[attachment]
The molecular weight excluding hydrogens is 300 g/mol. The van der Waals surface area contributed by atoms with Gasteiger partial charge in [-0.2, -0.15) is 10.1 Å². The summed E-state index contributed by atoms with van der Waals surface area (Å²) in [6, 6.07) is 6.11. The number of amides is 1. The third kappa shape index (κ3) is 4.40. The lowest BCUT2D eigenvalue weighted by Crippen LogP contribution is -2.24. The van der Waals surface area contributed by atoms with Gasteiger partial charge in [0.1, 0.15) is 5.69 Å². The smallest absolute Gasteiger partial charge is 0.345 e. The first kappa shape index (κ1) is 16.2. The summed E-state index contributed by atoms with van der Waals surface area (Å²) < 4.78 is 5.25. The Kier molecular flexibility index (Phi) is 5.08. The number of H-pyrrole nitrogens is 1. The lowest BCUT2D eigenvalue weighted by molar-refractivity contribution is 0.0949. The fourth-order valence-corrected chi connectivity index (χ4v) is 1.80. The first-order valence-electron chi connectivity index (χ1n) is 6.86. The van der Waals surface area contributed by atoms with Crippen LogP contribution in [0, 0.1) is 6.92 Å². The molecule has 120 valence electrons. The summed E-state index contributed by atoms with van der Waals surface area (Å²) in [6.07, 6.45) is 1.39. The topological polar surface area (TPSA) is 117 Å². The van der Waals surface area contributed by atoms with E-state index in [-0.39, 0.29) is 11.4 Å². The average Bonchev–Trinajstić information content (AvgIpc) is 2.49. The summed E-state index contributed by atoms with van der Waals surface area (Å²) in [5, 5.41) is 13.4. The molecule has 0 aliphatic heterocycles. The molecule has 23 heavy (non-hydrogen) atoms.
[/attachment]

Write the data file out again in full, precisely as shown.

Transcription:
The molecular weight excluding hydrogens is 300 g/mol. The van der Waals surface area contributed by atoms with Gasteiger partial charge in [-0.2, -0.15) is 10.1 Å². The summed E-state index contributed by atoms with van der Waals surface area (Å²) in [6, 6.07) is 6.11. The number of amides is 1. The third kappa shape index (κ3) is 4.40. The lowest BCUT2D eigenvalue weighted by Crippen LogP contribution is -2.24. The van der Waals surface area contributed by atoms with Gasteiger partial charge in [0.1, 0.15) is 5.69 Å². The smallest absolute Gasteiger partial charge is 0.345 e. The first kappa shape index (κ1) is 16.2. The summed E-state index contributed by atoms with van der Waals surface area (Å²) < 4.78 is 5.25. The Kier molecular flexibility index (Phi) is 5.08. The number of H-pyrrole nitrogens is 1. The lowest BCUT2D eigenvalue weighted by molar-refractivity contribution is 0.0949. The fourth-order valence-corrected chi connectivity index (χ4v) is 1.80. The first-order valence-electron chi connectivity index (χ1n) is 6.86. The van der Waals surface area contributed by atoms with Crippen LogP contribution in [0, 0.1) is 6.92 Å². The molecule has 120 valence electrons. The summed E-state index contributed by atoms with van der Waals surface area (Å²) in [6.07, 6.45) is 1.39. The topological polar surface area (TPSA) is 117 Å². The van der Waals surface area contributed by atoms with E-state index in [-0.39, 0.29) is 11.4 Å². The average Bonchev–Trinajstić information content (AvgIpc) is 2.49. The summed E-state index contributed by atoms with van der Waals surface area (Å²) in [5, 5.41) is 13.4. The molecule has 0 aliphatic heterocycles. The molecule has 23 heavy (non-hydrogen) atoms.